Saturday, April 6, 2013

BIG ON JAPAN: A Fistful of International Artists Croon The Country's Cultural Praises

Recently, I've been doing my best to mimic a literary ostrich since I've had my head buried deep inside assembly of the next novel.

Trouble is I have trouble picturing a big bird with a hardback and a pair of spectacles, wrapped in Harris tweed.

And I say assembly, because this brute not only deconstructs 1930s detective noir/pulp and 1960s Marvel comic book lore, but renovates them together as a conjoined tome over 100,000 words in length — stitched together by 35 images from 28 artists. 

It's the way comic books, after all, work in the real world.

Bryan Hitch's perception of Captain America in 2009 was far different from Jim Steranko's in 1969. Then compare and contrast John Buscema's chunky-thug idea of Conan the Barbarian in 1980 with the lithe, laddish figure originally put out by Barry (Windsor) Smith a decade earlier in 1970.

But now I'm geeky nitpicking. If I haven't lost you already, I swear I'll try harder, there are some pretty pictures still to come, and a bunch of other people take the verbal reins.

For now, suffice to say, this train of thought (the wayward one about comic book art) inspired me to ask artists from Australia (Paul Mason), the UK (Harvey Finch and Andrew Chiu — see picture at right), Italy (Giovanni Ballati), Russia (Saint Yak), Spain (Javier 'JG' Miranda and Carlos Gomez), Canada (Fred Rambaud), Mexico (Rodolfo Reyes), Chile (Juan Andres Saavedra — see picture above), the Philippines (Hannah Buena) and Argentina (Maan House), amongst others in Japan and America, to get involved drawing characters and events from the book — and then let their hair down for a rambunctious tête-à-tête together here.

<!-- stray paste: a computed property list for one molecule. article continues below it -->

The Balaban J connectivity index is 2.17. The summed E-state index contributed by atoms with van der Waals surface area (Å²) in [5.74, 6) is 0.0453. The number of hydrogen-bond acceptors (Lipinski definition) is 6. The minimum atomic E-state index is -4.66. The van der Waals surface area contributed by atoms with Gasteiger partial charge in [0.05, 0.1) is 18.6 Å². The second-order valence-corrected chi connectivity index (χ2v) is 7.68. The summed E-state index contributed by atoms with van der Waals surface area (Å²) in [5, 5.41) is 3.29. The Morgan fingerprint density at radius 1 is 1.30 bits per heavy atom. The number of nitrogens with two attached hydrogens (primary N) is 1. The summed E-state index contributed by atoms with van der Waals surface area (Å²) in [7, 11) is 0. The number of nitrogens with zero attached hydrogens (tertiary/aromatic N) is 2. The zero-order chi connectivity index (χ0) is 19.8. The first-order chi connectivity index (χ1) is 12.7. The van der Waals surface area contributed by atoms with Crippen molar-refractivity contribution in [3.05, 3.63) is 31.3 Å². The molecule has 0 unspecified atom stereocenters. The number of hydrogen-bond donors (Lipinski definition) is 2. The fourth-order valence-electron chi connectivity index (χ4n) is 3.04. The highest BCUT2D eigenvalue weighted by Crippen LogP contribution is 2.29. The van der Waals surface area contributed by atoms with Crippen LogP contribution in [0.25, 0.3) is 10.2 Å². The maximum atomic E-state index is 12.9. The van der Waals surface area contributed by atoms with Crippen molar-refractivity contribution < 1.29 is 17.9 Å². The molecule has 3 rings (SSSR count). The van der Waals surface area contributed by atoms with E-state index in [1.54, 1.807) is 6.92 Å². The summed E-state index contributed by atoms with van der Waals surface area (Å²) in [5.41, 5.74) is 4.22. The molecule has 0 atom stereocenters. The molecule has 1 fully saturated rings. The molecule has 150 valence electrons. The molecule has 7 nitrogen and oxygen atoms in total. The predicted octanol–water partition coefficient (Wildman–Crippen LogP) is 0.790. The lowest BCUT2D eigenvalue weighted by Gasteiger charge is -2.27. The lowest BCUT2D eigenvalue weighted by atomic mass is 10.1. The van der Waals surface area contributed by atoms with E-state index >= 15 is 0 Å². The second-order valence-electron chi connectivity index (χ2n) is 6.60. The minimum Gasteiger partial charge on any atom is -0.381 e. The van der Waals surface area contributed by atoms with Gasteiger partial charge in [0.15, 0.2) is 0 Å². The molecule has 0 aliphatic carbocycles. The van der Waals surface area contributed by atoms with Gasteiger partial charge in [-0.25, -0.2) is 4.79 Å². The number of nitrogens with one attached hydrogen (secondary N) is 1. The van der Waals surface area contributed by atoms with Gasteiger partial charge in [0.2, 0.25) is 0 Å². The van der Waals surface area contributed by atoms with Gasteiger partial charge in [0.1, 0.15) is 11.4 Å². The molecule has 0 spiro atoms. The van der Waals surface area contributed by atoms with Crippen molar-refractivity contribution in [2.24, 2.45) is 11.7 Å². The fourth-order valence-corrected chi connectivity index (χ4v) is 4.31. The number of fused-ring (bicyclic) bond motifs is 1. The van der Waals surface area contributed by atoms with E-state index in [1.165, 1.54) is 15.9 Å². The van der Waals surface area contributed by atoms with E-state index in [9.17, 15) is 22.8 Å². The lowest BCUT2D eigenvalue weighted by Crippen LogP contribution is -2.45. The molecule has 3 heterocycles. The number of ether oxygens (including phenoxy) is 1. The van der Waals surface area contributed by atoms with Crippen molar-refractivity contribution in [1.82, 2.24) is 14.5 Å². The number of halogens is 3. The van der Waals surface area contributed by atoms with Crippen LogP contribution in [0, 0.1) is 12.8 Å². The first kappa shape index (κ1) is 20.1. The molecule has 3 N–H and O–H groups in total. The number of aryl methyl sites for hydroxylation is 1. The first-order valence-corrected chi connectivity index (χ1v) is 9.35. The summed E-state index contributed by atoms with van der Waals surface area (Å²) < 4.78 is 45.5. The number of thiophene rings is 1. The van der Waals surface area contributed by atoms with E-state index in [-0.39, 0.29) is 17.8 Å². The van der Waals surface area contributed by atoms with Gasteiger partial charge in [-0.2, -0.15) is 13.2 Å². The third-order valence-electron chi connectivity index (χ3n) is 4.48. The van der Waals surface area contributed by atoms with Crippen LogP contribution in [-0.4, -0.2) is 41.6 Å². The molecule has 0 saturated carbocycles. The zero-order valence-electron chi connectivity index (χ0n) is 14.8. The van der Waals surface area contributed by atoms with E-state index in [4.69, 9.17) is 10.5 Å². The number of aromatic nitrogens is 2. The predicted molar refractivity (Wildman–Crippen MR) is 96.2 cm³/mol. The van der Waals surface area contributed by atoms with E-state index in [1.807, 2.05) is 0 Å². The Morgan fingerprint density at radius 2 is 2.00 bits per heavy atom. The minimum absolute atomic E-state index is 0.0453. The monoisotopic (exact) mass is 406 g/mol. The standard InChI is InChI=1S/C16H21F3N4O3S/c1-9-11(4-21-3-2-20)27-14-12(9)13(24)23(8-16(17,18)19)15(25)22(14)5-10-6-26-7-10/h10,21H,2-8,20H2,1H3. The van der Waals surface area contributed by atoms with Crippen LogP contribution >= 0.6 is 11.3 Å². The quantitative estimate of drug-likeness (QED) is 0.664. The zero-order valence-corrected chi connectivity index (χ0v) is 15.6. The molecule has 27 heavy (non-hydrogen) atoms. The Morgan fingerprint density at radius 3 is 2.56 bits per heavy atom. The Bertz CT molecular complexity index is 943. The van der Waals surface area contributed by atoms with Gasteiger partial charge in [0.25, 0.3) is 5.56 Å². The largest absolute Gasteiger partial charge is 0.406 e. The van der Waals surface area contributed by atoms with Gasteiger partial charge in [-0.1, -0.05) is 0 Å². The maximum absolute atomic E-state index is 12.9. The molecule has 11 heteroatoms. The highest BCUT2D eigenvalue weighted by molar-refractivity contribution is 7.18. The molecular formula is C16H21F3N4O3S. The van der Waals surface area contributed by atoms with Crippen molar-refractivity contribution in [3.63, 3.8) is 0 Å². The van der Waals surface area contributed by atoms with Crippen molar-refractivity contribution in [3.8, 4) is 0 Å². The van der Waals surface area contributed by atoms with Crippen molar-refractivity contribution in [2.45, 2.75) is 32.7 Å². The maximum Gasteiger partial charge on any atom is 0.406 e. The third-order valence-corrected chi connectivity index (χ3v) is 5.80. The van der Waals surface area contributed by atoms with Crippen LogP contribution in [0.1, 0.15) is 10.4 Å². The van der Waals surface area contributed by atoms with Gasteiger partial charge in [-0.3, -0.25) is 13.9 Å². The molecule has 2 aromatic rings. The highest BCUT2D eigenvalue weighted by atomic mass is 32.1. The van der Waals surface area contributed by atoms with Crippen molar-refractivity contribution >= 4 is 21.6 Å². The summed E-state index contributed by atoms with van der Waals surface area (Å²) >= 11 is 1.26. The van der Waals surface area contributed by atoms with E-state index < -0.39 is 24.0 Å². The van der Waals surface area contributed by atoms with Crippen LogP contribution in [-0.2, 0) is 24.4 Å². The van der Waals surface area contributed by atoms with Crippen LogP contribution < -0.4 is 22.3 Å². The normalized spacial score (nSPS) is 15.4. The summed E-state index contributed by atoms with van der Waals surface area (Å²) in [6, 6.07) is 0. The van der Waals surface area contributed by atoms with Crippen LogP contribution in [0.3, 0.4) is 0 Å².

All in all?

Putting together the novel has been like taking Lego and Meccano and making the pieces function together as a futuristic-retro superhero romp that mixes and matches 1930s Art Deco architectural lines with the gung-ho Soviet formalist propaganda style, twisted into '60s pop art sentiment and the huge influence of Jack Kirby. 

Anyway, Who is Killing the Great Capes of Heropa? will be published via Perfect Edge Books some time around September, but what I'd like to share with you over the next couple of months of this column are the insights and opinions of some of the fascinating, talented and truly cool visual artists I've had the opportunity to touch base with — while attempting to keep the bulk of these within Flash in Japan's obvious perimeters: focused on, well, the Japanese archipelago.

If interested, you can read Part 1 of this interview @ FORCES OF GEEK.

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